As years of exclusion go by, heightened by the ever present cruelness of other teens, the feelings of isolation, longing to belong become a hyperfocus. And in the face of crippling social awkwardness, blame and anger soon take hold.
In the case of Elliott, he blamed everyone for his lack of connection - his parents, his siblings, bigger guys, blonde girls. Even when he did have "friends," other boys he connected with via a love of video games, he ultimately grew to blame and hate them, too, as they made connections of their own.
The reality is though, Elliott was largely to blame for his position.
Reading his musings, it is clear he never reached out, simply assumed girls should fall into his lap. When they did not, they were "denying" him what he "deserved." He routinely enrolled and then dropped out of college classes because no girls would pay attention to him or he could not stand to see other guys talking to girls while they ignored him.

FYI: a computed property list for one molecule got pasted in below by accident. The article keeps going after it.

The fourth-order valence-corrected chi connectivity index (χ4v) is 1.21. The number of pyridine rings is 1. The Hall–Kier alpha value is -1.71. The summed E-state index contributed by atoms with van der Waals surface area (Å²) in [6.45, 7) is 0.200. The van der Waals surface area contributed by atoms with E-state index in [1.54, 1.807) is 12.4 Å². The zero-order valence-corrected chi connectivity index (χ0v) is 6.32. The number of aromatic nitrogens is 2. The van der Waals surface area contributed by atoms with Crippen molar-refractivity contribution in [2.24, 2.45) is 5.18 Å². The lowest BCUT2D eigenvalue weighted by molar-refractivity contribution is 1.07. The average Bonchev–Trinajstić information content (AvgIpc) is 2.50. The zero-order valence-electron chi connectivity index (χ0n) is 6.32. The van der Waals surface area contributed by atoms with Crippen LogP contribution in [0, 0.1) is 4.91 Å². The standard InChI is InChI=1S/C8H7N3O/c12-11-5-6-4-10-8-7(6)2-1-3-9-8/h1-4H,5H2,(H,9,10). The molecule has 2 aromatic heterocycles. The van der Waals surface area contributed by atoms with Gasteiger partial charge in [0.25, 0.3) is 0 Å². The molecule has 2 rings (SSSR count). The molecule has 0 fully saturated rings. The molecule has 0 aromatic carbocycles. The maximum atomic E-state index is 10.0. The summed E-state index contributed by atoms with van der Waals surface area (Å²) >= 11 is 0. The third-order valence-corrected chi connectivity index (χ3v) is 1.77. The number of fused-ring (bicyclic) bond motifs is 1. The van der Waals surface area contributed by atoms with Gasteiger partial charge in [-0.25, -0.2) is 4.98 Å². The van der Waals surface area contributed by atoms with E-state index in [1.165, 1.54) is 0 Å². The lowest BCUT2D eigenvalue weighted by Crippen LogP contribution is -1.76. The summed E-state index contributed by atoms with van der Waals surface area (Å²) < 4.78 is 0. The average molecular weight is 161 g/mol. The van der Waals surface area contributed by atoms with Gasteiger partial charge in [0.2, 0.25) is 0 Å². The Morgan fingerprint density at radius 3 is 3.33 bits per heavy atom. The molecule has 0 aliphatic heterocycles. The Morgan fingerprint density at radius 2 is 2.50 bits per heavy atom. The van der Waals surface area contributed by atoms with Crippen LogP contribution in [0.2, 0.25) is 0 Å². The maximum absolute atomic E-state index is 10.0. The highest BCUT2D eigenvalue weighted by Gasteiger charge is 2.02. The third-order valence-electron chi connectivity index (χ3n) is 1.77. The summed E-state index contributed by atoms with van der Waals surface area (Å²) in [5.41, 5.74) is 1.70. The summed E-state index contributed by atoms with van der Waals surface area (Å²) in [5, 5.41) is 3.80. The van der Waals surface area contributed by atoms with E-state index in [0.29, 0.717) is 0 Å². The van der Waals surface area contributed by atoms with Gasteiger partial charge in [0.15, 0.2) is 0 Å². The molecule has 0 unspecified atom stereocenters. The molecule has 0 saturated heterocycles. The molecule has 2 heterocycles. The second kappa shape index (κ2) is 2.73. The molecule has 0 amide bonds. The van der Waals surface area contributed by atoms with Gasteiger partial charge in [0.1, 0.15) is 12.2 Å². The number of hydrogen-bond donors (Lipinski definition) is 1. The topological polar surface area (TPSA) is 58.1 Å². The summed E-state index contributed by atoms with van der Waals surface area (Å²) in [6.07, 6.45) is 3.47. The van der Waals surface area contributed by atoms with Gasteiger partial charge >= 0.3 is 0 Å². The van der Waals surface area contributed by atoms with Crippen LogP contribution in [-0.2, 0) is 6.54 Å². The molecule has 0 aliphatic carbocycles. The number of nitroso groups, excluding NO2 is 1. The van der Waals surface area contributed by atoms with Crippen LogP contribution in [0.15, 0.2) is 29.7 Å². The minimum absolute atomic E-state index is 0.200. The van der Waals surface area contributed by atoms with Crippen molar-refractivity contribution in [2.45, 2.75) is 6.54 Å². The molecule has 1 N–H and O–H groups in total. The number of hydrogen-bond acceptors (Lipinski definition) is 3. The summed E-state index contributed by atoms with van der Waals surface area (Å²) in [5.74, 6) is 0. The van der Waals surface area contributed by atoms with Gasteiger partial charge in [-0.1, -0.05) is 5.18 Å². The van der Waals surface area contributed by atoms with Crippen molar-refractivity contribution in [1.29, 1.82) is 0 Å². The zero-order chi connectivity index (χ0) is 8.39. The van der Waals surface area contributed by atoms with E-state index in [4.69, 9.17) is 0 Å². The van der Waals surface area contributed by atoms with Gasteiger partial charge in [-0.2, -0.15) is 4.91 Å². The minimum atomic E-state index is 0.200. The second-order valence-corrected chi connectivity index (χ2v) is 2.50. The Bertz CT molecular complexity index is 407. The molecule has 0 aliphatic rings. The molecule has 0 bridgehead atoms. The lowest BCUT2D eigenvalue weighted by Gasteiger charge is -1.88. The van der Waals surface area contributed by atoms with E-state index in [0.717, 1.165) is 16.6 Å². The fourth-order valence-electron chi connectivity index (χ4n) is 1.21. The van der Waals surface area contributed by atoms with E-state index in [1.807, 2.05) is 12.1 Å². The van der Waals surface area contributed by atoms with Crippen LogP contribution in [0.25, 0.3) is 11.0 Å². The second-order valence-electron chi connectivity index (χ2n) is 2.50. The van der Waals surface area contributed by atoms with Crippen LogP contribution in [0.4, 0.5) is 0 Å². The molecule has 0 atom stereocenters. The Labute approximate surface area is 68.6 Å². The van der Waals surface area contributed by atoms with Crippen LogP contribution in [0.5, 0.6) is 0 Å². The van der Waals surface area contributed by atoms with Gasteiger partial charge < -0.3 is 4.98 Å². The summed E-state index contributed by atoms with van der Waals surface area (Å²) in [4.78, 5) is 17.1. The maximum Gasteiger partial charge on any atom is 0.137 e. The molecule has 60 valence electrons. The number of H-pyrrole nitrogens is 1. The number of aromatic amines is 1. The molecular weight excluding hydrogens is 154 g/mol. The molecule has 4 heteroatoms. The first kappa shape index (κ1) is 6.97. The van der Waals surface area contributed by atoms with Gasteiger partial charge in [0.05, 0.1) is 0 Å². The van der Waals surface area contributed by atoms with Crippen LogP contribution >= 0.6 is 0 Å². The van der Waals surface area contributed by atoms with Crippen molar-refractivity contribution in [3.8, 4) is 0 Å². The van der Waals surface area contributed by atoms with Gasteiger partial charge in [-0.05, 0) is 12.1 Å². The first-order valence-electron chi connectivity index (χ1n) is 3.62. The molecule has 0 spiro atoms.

I'm sorry, but to every man, woman, and child out there who thinks the world should beat a path to your door because you perceive yourself to be so worthy? Get over yourselves. Breathing is not a reason to be loved. Simply sitting somewhere does not mean the populace will intuit what a spectacular human being you are and rush to your side. And guys? If you want attention from a girl, you need to open your mouth and have something of value or interest come out of it. Girls, the same thing goes. Yes, I realize that tits and ass can do a lot of the talking for you in a bar setting, but have a little more self worth than that.
Other people want to connect, but if all you exude is silence, they will move on to the next human who shows an openness to interaction.